1. There seem to be a lot of security folks around. This may be because of more desperate and violent threats but it’s nice to know that if something goes missing, I can find a Spanish copper quickly.

2. It’s generally a pretty gentle way to lose your credit cards...

3. Apparently when Goebbels visited Franco in the thirties, someone picked his pocket. I suppose that’s worth a lot in and of itself.

Finally, I’ve formulated an addition to a well known quote by Benjamin Franklin based on my extensive travels so far:

In this world nothing can be said to be certain, except death, taxes and the exit always goes through the gift shop.

But you knew that.

And don’t put your wallet in your back pocket before walking through Puerta del Sol.

Sagrada Familia

We did have a tour of the Gaudi (Guell) Park and the Sagrada Familia and we walked by the ‘Block of Discord’ that included a Gaudi facade along with two others that ‘clash’ with it.

The most amazing part of the church that he began to build for me is the fact that he knew he would never finish it. He worked on a church for families that is larger and as ambitious as any I have heard of or seen (and that looks like a Disneyland park inside...) and walked miles to work each day to move it along up until the day before he died as a pedestrian in an accident in 1926 in his 70s.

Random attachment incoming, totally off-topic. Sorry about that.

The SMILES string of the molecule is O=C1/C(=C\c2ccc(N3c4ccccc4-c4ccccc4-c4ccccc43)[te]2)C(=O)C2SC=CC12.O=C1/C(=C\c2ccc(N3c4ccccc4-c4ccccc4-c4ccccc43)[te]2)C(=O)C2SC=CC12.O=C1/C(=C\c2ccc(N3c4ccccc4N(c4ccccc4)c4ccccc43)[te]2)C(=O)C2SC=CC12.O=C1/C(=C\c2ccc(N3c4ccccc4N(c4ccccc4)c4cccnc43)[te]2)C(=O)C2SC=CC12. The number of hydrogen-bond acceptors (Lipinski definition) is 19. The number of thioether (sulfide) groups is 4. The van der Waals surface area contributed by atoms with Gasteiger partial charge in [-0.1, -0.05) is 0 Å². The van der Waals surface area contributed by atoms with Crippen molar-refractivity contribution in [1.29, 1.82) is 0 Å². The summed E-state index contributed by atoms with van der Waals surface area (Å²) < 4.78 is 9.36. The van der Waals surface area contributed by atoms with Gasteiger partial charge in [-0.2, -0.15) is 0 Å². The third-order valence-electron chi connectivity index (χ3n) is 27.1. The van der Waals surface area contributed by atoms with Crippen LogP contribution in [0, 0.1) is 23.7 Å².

He wanted the top of these huge steeples to be just a little shorter than Montjuic nearby since he felt that nothing a human might make should claim to be higher than something God would create.

More importantly, the city of Barcelona is one of the few if only that has benefited financially in the long run for hosting the summer Olympics (I think I read that in the Economist...) and perhaps it’s partly because that’s when they decided to charge admission to the continuing project of La Sagrada Familia.

At this point, the city believes it will finish the project on the year of Gaudi’s death, 1926.

It’s nice to know that some people still think far ahead about SOMETHING.

Next week I'll try to catch up with my learning from Madrid, Toledo, Cordova and Granada (and perhaps Seville).